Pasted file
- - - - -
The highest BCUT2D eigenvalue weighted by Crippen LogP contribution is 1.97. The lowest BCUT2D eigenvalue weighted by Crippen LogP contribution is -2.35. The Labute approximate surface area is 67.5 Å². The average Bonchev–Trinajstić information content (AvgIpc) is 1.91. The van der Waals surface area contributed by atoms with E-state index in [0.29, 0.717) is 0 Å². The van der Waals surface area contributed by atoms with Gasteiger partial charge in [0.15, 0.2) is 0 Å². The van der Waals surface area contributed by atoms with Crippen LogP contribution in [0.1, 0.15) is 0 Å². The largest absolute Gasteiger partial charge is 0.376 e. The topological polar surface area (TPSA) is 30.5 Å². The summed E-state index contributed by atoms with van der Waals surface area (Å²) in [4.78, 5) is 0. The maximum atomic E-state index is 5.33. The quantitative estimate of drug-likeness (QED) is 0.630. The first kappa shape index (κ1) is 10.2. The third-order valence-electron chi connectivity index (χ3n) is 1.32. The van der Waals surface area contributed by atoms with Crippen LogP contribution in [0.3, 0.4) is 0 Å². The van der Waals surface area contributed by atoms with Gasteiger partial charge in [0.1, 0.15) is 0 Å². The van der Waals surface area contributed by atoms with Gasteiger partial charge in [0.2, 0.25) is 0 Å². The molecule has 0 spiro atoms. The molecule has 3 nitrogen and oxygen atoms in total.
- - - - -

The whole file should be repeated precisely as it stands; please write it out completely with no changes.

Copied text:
The highest BCUT2D eigenvalue weighted by Crippen LogP contribution is 1.97. The lowest BCUT2D eigenvalue weighted by Crippen LogP contribution is -2.35. The Labute approximate surface area is 67.5 Å². The average Bonchev–Trinajstić information content (AvgIpc) is 1.91. The van der Waals surface area contributed by atoms with E-state index in [0.29, 0.717) is 0 Å². The van der Waals surface area contributed by atoms with Gasteiger partial charge in [0.15, 0.2) is 0 Å². The van der Waals surface area contributed by atoms with Crippen LogP contribution in [0.1, 0.15) is 0 Å². The largest absolute Gasteiger partial charge is 0.376 e. The topological polar surface area (TPSA) is 30.5 Å². The summed E-state index contributed by atoms with van der Waals surface area (Å²) in [4.78, 5) is 0. The maximum atomic E-state index is 5.33. The quantitative estimate of drug-likeness (QED) is 0.630. The first kappa shape index (κ1) is 10.2. The third-order valence-electron chi connectivity index (χ3n) is 1.32. The van der Waals surface area contributed by atoms with Crippen LogP contribution in [0.3, 0.4) is 0 Å². The van der Waals surface area contributed by atoms with Gasteiger partial charge in [0.1, 0.15) is 0 Å². The van der Waals surface area contributed by atoms with Gasteiger partial charge in [0.2, 0.25) is 0 Å². The molecule has 0 spiro atoms. The molecule has 3 nitrogen and oxygen atoms in total.